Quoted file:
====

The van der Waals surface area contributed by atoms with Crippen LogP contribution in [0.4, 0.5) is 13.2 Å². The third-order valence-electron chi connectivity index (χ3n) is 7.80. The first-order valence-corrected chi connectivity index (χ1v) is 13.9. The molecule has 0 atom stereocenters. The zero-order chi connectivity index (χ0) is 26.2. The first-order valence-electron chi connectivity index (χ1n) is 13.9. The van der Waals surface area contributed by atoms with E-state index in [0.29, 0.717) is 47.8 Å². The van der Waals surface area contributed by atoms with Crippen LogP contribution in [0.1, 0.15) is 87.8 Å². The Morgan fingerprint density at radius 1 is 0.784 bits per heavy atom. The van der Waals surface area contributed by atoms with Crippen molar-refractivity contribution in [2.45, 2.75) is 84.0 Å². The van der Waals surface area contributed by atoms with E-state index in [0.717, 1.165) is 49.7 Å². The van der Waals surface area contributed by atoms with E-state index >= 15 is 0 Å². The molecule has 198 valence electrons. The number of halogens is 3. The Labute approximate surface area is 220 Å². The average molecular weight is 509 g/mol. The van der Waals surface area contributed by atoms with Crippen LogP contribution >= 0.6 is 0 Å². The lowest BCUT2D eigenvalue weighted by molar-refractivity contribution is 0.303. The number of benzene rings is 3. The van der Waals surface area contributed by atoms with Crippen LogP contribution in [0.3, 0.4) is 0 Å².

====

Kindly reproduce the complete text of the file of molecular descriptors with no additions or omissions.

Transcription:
The van der Waals surface area contributed by atoms with Crippen LogP contribution in [0.4, 0.5) is 13.2 Å². The third-order valence-electron chi connectivity index (χ3n) is 7.80. The first-order valence-corrected chi connectivity index (χ1v) is 13.9. The molecule has 0 atom stereocenters. The zero-order chi connectivity index (χ0) is 26.2. The first-order valence-electron chi connectivity index (χ1n) is 13.9. The van der Waals surface area contributed by atoms with E-state index in [0.29, 0.717) is 47.8 Å². The van der Waals surface area contributed by atoms with Crippen LogP contribution in [0.1, 0.15) is 87.8 Å². The Morgan fingerprint density at radius 1 is 0.784 bits per heavy atom. The van der Waals surface area contributed by atoms with Crippen molar-refractivity contribution in [2.45, 2.75) is 84.0 Å². The van der Waals surface area contributed by atoms with E-state index in [0.717, 1.165) is 49.7 Å². The van der Waals surface area contributed by atoms with E-state index >= 15 is 0 Å². The molecule has 198 valence electrons. The number of halogens is 3. The Labute approximate surface area is 220 Å². The average molecular weight is 509 g/mol. The van der Waals surface area contributed by atoms with Crippen LogP contribution >= 0.6 is 0 Å². The lowest BCUT2D eigenvalue weighted by molar-refractivity contribution is 0.303. The number of benzene rings is 3. The van der Waals surface area contributed by atoms with Crippen LogP contribution in [0.3, 0.4) is 0 Å².